The difference between Old Drift and Splash Camp can best be defined in two examples. First, Old Drift has a phone in the room, with a five digit number to reach the office if you need anything at all, at any time of the day or night. Splash Camp has no phones at all, including cell service. Instead, they give you an emergency horn to honk for assistance if you are sick or injured at night, which will summon somebody to help you. (It helps if you also turn on your lights so they can see who honked the horn.)
Short of an emergency, however, once you go to your room for the night you’re not getting anything from outside it until morning. You’re not allowed to leave the room after dark without a staff escort, for safety reasons, and you have no way of asking for an escort except that horn. So unless you have a serious enough emergency to use your horn, wake the whole camp, and bring half the staff running in a panic, you retire for the night and that’s it until the dawn.
Second, in the 45 minutes drive from Kwara Airstrip to Splash Camp, I saw two species of antelope that I hadn’t seen before (the Tsessabe, and the teeny tiny Steenbok, which , when full grown, is about the size of a baby impala). That’s before any game drives — we were just getting to camp from the airport. We also saw giraffes, including a baby lying down in the grass, some beautiful birds, and a lot of zebras.
Old Drift was a luxury lodge, surrounded by a national park. And as a luxury lodge, it did a wonderful job. Splash Camp tries to be as comfortable as reasonably possible under the circumstances… but it isn’t in a park. It is in the bush, the actual wild, and there are technological limitations to running ba facility in this place.
The tradeoff is that the wildlife is out of this world. And that’s why the camp is here. They’ve made a conscious decision to prioritize the wildlife in every single case where a choice has to be made. That leaves the comforts respectable but certainly not luxury… but the wildlife is spectacular.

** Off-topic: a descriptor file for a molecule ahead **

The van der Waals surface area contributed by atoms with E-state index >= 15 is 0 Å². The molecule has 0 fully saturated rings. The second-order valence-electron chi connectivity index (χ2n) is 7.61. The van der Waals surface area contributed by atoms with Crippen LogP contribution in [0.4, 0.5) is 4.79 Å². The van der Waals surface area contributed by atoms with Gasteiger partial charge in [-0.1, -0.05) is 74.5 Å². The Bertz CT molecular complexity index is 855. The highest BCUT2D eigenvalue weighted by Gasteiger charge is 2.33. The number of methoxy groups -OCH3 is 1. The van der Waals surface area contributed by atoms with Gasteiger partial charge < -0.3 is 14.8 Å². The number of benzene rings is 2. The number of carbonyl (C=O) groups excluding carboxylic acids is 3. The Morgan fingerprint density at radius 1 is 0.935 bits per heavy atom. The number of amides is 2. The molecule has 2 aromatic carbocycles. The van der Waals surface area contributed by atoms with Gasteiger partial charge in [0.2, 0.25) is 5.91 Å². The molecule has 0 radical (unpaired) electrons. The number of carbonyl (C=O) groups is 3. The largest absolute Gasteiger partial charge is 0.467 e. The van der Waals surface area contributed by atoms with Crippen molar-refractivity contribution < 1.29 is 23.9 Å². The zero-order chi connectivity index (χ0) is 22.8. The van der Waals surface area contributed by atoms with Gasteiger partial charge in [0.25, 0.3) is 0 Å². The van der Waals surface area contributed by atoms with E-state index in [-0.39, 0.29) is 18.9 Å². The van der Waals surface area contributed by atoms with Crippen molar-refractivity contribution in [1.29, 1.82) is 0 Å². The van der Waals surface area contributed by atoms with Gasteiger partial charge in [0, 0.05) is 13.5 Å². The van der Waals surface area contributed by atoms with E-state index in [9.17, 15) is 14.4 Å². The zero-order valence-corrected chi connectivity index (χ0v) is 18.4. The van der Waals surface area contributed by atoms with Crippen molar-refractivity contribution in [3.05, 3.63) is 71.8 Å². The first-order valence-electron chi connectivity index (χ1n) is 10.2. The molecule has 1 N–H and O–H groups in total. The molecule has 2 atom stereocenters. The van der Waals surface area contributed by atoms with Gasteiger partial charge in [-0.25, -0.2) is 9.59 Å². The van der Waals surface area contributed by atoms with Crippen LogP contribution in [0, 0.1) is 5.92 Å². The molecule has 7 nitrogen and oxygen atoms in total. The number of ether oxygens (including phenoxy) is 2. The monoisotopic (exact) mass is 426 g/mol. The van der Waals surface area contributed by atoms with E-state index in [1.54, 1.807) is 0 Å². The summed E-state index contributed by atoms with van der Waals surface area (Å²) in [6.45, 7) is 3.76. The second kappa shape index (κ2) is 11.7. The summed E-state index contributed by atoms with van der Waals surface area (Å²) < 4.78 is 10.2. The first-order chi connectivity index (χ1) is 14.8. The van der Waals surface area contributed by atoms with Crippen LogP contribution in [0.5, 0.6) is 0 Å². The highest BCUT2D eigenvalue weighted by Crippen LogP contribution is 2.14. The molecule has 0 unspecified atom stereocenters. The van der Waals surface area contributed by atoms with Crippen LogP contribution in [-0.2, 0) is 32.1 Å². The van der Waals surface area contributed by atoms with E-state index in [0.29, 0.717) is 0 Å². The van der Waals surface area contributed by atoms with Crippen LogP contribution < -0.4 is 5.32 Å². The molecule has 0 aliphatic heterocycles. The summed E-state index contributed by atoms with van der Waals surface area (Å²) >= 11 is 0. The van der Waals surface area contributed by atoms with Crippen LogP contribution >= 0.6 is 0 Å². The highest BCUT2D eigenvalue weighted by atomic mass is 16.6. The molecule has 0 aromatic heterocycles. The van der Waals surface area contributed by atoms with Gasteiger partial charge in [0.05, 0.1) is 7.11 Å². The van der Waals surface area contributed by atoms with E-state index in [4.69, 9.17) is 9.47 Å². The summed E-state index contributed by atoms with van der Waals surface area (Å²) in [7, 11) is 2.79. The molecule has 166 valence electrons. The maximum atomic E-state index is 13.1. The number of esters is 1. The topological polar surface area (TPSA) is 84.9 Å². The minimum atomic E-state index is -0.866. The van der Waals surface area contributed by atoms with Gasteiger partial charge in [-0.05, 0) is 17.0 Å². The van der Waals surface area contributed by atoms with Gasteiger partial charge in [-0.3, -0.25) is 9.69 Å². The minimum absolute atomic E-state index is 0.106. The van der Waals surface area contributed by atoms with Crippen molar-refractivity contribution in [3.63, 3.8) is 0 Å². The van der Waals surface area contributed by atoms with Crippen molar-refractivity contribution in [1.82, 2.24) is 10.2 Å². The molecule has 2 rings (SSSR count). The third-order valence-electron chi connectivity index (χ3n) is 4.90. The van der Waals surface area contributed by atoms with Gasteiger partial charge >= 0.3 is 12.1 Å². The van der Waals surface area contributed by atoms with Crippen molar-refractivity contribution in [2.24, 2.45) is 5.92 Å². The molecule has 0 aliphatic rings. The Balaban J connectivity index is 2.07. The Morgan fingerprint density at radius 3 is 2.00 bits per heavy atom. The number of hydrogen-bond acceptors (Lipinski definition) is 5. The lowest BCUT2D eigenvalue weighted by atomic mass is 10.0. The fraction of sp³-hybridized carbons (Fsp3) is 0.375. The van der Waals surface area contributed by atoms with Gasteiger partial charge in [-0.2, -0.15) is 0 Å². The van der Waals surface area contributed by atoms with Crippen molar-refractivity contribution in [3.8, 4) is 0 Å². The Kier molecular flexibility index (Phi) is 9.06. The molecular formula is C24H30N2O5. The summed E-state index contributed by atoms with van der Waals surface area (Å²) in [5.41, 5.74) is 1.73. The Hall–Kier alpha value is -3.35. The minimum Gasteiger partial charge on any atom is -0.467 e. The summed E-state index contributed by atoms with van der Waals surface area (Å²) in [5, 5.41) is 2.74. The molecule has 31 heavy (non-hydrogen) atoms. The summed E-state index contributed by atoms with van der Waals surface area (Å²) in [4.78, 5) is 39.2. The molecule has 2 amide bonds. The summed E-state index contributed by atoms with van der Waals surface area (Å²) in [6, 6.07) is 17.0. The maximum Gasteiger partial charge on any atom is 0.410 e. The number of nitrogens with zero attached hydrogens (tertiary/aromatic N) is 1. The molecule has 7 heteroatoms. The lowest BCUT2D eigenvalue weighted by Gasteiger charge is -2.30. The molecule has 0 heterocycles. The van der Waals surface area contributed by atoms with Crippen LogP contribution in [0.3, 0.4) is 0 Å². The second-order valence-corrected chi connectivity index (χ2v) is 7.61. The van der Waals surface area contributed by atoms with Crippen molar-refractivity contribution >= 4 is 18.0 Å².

TJ, the guide, and KP, the tracker, met me at the airport. They told me that there would be four additional guests the next day, but that for now I was the only one, so I would get two private game drives before the others arrived. And they asked, as all good guides do, what I had come here hoping to see. What would make my stay truly special?
I had trouble answering that question, because I know that nature gives what it chooses to give, and I didn’t want to make the guides feel bad if they couldn’t produce what I requested. I told them that I liked antelopes and would be happy to see as many different kinds as possible… and then I finally acknowledged that the two species I was really hoping to have a chance to see were the African wild dog, and the cheetah.
They admitted that those might be difficult to find, especially in the rainy season, when the grass grows tall and the herbivores can feed anywhere, which means the carnivores also might be anywhere. But they said they’d try. Of course I also explained all about the Battle of the Elephants, and they said they’d try to find those for me too, and that would doubtless be easier.
TJ and KP are both members of the San people. They grew up near here, with their days spent in the wild and their fathers and older brothers teaching them about the bush and its creatures. TJ said he tried an office job once and hated it. Finally he gave up on that kind of life, and took up a career that would keep him outside among the wild things he loves. Both TJ and KP have an incredibly keen eye for wildlife, and a deep knowledge of how it behaves and where it can often be found.
We arrived at camp, and I had orientation and lunch, and then was shown to my room. It was pleasant but rather spartan compared to the luxury of Old Drift. I found that I didn’t mind (I began to mind a little more a few days later, when everything hurt). An hour or so later, we set out into the bush. We were looking for elephants, and TJ thought he knew where to find them. Only fifteen minutes into the drive, he was proven correct — we found a small breeding herd, made up of females and young ones. A couple of elephant youngsters kicked up their heels between a pair of carefully watchful adults. One of the older females, whom TJ thought might be the matriarch, stood a little ways off from the rest and looked at us, very seriously. You could see her ears just slightly extended, ready to flare with warning if we ventured too close. We didn’t.
Shortly after we moved on from that herd, we saw another, much bigger, group of elephants. This time it appeared to be made up of two different herds, eating together. There was a brief flurry of action as one female drove another and her baby away from the bush they’d been munching. TJ said they were from one herd, and the aggressive elephant was from the other, and she thought they were getting too close. The exiled elephant and her baby moved cautiously away.